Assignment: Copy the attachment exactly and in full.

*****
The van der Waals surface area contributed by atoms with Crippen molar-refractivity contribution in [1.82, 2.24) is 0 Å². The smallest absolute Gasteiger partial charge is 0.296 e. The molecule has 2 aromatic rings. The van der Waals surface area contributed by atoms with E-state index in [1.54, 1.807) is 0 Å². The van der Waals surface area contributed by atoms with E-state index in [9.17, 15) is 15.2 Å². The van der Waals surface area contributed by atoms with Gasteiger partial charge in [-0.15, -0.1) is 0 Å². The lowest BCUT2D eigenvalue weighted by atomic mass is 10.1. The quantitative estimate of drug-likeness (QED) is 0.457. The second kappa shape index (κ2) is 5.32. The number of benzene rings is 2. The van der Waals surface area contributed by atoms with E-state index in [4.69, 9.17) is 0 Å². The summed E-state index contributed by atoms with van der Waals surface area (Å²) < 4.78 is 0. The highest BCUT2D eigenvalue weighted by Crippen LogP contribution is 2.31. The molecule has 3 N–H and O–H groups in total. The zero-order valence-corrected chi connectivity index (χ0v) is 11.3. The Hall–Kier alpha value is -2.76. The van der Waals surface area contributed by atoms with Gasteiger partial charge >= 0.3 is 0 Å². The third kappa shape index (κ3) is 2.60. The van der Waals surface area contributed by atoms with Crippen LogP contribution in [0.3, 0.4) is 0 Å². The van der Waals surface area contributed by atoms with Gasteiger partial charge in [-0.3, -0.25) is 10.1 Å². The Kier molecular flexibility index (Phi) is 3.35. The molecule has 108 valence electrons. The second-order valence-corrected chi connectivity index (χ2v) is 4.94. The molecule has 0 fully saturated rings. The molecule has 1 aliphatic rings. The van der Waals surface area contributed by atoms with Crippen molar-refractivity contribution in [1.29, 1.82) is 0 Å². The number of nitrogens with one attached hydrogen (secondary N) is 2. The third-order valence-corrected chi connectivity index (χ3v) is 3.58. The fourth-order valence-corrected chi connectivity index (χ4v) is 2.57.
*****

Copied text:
The van der Waals surface area contributed by atoms with Crippen molar-refractivity contribution in [1.82, 2.24) is 0 Å². The smallest absolute Gasteiger partial charge is 0.296 e. The molecule has 2 aromatic rings. The van der Waals surface area contributed by atoms with E-state index in [1.54, 1.807) is 0 Å². The van der Waals surface area contributed by atoms with E-state index in [9.17, 15) is 15.2 Å². The van der Waals surface area contributed by atoms with Gasteiger partial charge in [-0.15, -0.1) is 0 Å². The lowest BCUT2D eigenvalue weighted by atomic mass is 10.1. The quantitative estimate of drug-likeness (QED) is 0.457. The second kappa shape index (κ2) is 5.32. The number of benzene rings is 2. The van der Waals surface area contributed by atoms with E-state index in [4.69, 9.17) is 0 Å². The summed E-state index contributed by atoms with van der Waals surface area (Å²) < 4.78 is 0. The highest BCUT2D eigenvalue weighted by Crippen LogP contribution is 2.31. The molecule has 3 N–H and O–H groups in total. The zero-order valence-corrected chi connectivity index (χ0v) is 11.3. The Hall–Kier alpha value is -2.76. The van der Waals surface area contributed by atoms with Gasteiger partial charge >= 0.3 is 0 Å². The third kappa shape index (κ3) is 2.60. The van der Waals surface area contributed by atoms with Crippen LogP contribution in [0.3, 0.4) is 0 Å². The van der Waals surface area contributed by atoms with Gasteiger partial charge in [-0.3, -0.25) is 10.1 Å². The Kier molecular flexibility index (Phi) is 3.35. The molecule has 108 valence electrons. The second-order valence-corrected chi connectivity index (χ2v) is 4.94. The molecule has 0 fully saturated rings. The molecule has 1 aliphatic rings. The van der Waals surface area contributed by atoms with Crippen molar-refractivity contribution in [1.29, 1.82) is 0 Å². The number of nitrogens with one attached hydrogen (secondary N) is 2. The third-order valence-corrected chi connectivity index (χ3v) is 3.58. The fourth-order valence-corrected chi connectivity index (χ4v) is 2.57.